Of all the schemes we have seen since the onset of the credit crisis, the FLS is the first one that targets lending to the real economy and incentivises banks and building societies to grow their lending overall.
Unfortunately, although data has revealed a strongly growing list of participants in the scheme, latest count there are 35, net lending by FLS participants to 30 September was +£0.5bn and total FLS drawdowns from the Bank were £4.4bn.
However, probably unsurprisingly, the media headlines have focussed on the six largest lenders and the conclusion is different: overall lending across these lenders fell by £1.04bn during the period.
So why is this happening and can anything be done to finesse the scheme? Firstly, falls in lending of the largest banks shouldn’t be a surprise.
This group includes Lloyds Banking Group and Royal Bank of Scotland, both of which are undergoing radical surgery and deleveraging.
The fact that they are shrinking their loan books shouldn’t be a surprise. Secondly, many analysts claim that lending is being focussed on lower risk areas such as low LTV mortgages rather than areas that need help such as first-time buyers. I am sure this is true.
Can anything be done about it? Yes but with difficulty is the answer. The FLS is a compromise. It was put together in an extremely short time and is basically a tweaked Special Liquidity Scheme.
The obvious thing to do would be to tweak it a bit further and change the incentives to focus lending activity where it is needed. Although simple in practice I think this is unlikely to happen. The tightrope that the Bank of England had to walk was to balance the needs of the market within the constraints imposed by Europe. Yes Europe!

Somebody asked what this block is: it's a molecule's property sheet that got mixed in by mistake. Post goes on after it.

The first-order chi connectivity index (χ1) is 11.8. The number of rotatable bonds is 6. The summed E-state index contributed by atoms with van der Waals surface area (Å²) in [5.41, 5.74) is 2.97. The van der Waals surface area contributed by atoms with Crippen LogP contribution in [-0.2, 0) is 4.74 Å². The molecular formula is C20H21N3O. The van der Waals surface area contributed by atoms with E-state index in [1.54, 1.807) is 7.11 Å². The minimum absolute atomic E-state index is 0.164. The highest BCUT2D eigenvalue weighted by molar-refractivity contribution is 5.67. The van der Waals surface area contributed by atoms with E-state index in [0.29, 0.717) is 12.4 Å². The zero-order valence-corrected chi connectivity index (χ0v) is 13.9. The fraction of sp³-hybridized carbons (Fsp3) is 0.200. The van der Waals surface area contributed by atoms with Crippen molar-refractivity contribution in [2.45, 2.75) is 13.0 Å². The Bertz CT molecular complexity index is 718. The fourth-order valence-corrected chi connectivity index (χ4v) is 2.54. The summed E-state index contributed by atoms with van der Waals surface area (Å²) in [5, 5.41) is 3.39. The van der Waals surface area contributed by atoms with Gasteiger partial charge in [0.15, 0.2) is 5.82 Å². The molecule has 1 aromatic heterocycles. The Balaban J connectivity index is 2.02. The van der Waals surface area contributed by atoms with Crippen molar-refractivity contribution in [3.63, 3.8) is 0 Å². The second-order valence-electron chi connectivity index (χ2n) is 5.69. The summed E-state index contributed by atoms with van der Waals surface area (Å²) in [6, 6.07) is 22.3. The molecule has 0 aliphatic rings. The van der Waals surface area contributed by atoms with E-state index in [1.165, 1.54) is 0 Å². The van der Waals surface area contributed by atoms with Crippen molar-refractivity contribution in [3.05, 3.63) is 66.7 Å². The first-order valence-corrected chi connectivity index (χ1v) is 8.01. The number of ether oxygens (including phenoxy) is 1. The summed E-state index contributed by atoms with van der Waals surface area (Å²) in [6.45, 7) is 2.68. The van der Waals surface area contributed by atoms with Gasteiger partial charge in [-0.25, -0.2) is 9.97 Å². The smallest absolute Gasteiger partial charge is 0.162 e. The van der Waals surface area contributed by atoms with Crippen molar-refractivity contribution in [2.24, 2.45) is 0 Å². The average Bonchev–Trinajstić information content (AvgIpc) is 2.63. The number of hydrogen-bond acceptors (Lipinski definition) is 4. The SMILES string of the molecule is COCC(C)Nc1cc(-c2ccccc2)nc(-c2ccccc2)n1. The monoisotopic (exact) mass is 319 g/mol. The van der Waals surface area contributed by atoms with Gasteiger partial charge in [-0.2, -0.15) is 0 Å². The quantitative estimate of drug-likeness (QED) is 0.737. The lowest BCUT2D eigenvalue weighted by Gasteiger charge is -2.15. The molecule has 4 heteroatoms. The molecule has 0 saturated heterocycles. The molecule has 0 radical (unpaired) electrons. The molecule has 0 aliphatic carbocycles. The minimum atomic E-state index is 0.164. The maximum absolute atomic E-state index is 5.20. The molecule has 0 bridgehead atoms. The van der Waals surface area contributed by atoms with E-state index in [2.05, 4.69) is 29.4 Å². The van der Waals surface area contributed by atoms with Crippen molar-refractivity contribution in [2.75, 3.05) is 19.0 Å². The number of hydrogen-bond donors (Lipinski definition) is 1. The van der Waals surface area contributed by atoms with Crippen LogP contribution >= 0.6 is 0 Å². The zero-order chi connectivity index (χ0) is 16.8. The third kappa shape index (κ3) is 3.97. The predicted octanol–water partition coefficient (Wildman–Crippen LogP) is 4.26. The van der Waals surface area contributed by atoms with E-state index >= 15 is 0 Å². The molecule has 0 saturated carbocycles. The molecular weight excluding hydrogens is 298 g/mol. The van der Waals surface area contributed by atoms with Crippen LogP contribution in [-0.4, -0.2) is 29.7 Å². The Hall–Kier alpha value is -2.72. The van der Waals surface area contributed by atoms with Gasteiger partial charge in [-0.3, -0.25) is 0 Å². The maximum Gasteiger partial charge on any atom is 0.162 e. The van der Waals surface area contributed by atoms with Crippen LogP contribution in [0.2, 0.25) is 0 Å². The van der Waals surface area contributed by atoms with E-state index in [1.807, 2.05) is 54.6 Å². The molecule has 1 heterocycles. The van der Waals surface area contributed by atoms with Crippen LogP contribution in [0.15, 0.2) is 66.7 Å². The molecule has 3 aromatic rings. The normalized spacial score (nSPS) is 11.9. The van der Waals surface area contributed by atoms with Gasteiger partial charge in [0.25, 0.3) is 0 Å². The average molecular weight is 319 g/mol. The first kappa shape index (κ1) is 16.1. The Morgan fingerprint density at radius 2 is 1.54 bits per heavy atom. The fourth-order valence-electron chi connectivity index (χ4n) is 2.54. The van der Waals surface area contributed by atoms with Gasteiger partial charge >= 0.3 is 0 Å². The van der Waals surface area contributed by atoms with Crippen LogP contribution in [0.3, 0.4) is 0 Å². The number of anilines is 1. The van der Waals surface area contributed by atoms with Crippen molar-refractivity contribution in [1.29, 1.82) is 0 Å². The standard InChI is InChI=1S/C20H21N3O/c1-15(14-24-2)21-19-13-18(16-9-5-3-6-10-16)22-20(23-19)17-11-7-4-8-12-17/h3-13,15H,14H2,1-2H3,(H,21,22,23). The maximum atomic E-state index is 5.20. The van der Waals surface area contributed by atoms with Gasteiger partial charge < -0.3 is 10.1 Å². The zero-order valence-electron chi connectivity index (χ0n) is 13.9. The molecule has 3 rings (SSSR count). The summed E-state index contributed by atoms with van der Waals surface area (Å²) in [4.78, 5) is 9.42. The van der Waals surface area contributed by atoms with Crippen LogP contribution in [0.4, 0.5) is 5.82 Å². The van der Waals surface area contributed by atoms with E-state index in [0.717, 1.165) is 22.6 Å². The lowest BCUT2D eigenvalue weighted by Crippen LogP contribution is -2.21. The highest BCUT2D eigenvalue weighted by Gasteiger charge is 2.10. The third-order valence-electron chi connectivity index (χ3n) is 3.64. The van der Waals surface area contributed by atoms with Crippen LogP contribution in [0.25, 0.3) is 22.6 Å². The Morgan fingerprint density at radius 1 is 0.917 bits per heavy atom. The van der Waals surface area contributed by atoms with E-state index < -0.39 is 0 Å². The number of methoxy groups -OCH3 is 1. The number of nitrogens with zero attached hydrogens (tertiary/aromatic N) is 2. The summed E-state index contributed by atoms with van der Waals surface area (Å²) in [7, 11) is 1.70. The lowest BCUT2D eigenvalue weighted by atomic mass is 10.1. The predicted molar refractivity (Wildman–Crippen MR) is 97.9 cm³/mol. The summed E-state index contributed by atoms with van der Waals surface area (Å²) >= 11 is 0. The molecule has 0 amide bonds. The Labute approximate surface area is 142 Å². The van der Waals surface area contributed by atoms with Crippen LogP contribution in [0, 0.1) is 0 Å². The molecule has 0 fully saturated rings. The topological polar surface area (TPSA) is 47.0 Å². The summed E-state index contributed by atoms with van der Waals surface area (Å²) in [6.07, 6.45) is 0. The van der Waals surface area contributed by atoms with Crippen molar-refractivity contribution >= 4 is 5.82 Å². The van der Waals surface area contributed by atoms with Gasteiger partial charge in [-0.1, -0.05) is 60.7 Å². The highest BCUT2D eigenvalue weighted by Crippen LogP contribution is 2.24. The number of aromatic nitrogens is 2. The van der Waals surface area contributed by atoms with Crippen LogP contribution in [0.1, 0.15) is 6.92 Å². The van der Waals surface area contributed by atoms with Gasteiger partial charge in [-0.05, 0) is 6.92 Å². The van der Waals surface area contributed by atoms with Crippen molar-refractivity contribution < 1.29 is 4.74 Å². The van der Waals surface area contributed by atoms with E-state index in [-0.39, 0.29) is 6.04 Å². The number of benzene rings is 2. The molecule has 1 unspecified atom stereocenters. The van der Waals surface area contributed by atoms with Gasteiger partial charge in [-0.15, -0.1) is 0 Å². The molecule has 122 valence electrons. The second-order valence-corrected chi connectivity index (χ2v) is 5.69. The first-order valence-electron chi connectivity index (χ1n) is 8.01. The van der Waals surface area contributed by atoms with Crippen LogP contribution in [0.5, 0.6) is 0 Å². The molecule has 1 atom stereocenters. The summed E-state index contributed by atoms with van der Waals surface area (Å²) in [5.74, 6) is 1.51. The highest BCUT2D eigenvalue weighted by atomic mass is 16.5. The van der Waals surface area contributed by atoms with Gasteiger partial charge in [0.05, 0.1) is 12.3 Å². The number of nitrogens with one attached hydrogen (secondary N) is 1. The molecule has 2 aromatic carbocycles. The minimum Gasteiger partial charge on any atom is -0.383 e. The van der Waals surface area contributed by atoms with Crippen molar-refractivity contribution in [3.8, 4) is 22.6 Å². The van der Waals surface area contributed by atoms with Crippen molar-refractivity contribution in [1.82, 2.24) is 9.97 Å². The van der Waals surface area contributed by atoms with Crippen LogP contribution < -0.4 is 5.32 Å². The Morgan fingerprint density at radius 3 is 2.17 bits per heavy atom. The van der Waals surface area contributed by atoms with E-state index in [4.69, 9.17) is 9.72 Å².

To focus the FLS in the way I describe would almost certainly fall foul of the European State Aid rules and would be deemed to have provided an unfair advantage over other countries. Frustrating but there it is.
So the FLS is doing the best it can. It really is still early days and there are lenders coming on stream all the time.
Some of the smaller lenders have already commented on the fact they are able to offer more competitive products on the back of the scheme which can’t be a bad thing. We need to give it some more time and assume that overall it is beneficial to the market.
In my view we should be looking to the smaller lenders to make the difference to the key risk areas that need help and not the large banks who can’t or just don’t need to.One to watch.